Document Type


Date of Degree

Summer 2016

Degree Name

PhD (Doctor of Philosophy)

Degree In

Molecular and Cell Biology

First Advisor

Rutkowski, D. Thomas

First Committee Member

Sigmund, Curt D.

Second Committee Member

Moye-Rowley, William S.

Third Committee Member

Dupuy, Adam J.

Fourth Committee Member

Elcock, Adrian H.


The unfolded protein response (UPR) is activated by protein misfolding stress in the endoplasmic reticulum (ER). The UPR is a transcriptional program that aims to maintain ER folding capacity, where imbalances between protein load and processing ability is termed ER stress. Signal transduction of the UPR begins with 3 ER-resident transmembrane sensors: PERK, IRE1 and ATF6. All sensors initiate downstream signaling cascades which culminate in improved protein folding, transcriptional upregulation of genes encoding ER chaperones, and mechanisms to reduce translational and transcriptional ER load, therefore re-establishing ER homeostasis. The signaling cascades of each sensor are distinct but cooperative, and involve a significant amount of crosstalk, feedback and overlap. Indeed, there are many pathological and physiological conditions have an effect on ER protein burden, and therefore on activation of the UPR. Increases in protein load in professional secretory cells, hypoxic conditions in a tumor mass, obesity all induce cause changes in the ER folding environment.

Although we understand how the UPR contributes to relieve ER stress under acute conditions (e.g. pharmacological treatment) much less is understood about the contributions to physiological processes and chronic stress conditions. Our overall goal was to understand how the UPR is activated during physiological settings, the mechanisms it uses to maintain folding capacity under these setting and the specific components responsible for adapting the response to various stresses.

We first decided to understand a chronic stress from a transgenic approach. By creating a knockout mouse, the genetic deletion functions as a stress and we can understand its physiological role. By compounding two genetic deletions in UPR components (ATF6α and p58IPK) we provide evidence for the developmental role these components play. Homozygous deletion ATF6α bears no gross histological phenotype yet causes synthetic lethality when combined with p58IPK deletion. This also reveals that the UPR is able to adapt to genetic impairment of protein folding in vivo.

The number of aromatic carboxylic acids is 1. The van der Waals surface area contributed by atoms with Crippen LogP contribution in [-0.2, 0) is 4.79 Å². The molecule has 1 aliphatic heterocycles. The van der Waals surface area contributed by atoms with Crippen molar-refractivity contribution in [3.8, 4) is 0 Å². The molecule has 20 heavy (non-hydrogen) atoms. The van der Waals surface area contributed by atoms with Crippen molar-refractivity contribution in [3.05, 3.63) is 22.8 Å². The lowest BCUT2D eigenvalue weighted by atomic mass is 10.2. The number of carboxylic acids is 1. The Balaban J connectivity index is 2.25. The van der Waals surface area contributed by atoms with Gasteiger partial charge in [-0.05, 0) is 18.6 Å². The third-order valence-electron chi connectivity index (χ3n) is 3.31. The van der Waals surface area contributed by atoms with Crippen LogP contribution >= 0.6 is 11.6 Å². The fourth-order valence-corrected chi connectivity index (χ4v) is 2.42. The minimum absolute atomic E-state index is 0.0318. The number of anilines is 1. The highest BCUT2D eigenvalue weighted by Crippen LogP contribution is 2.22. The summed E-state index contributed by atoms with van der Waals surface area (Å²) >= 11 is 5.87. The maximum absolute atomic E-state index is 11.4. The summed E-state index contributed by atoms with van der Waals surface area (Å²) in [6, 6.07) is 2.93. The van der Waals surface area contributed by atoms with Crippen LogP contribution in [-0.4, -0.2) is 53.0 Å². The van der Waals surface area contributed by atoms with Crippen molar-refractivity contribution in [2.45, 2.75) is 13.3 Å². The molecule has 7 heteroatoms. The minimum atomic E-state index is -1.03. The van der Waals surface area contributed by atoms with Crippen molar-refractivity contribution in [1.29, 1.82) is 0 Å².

Next, to better understand these chronic states, we established an experimentally tractable chronic stress treatment in vivo. Our treatment suppressed ATF6α dependent chaperone expression through an mRNA degradative mechanism, which led to long term changes in UPR expression. We determined that chronic conditions can change the sensitivity of the UPR to ER stress, potentially as an adaptive consequence. We also showed that sensitivity to ER stress can be changed during chronic stress.

Finally we simulated the UPR in a computational ordinary differential equation (ODE) model in order to determine how various stresses and component interactions determine the output of the UPR. We built a series of equations to describe the UPR signaling network, entrained it on experimental data and refined it through the use of transgenic knockout cells. Our model was robust enough to recreate experimental measurements of UPR components when tested in parallel with knockout cells. We found that stress sensitivity is dependent on the crosstalk and negative feedback connections of the UPR.

This study has enhanced our understanding of activation of the UPR under non-acute settings. It demonstrates that the UPR is a signaling hub with a broad output range that is capable of handling a variable degree of insults because of the intrinsic properties of the signaling network. This provides a better understanding for the contributions of the UPR to physiological stresses and certain chronic diseases.


Chronic Stress, Computer Modeling, Liver, Mouse Model, Unfolded Protein Response


xiii, 113 pages


Includes bibliographical references (pages 94-109).


Copyright © 2016 Javier Alejandro Gomez Vargas

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Cell Biology Commons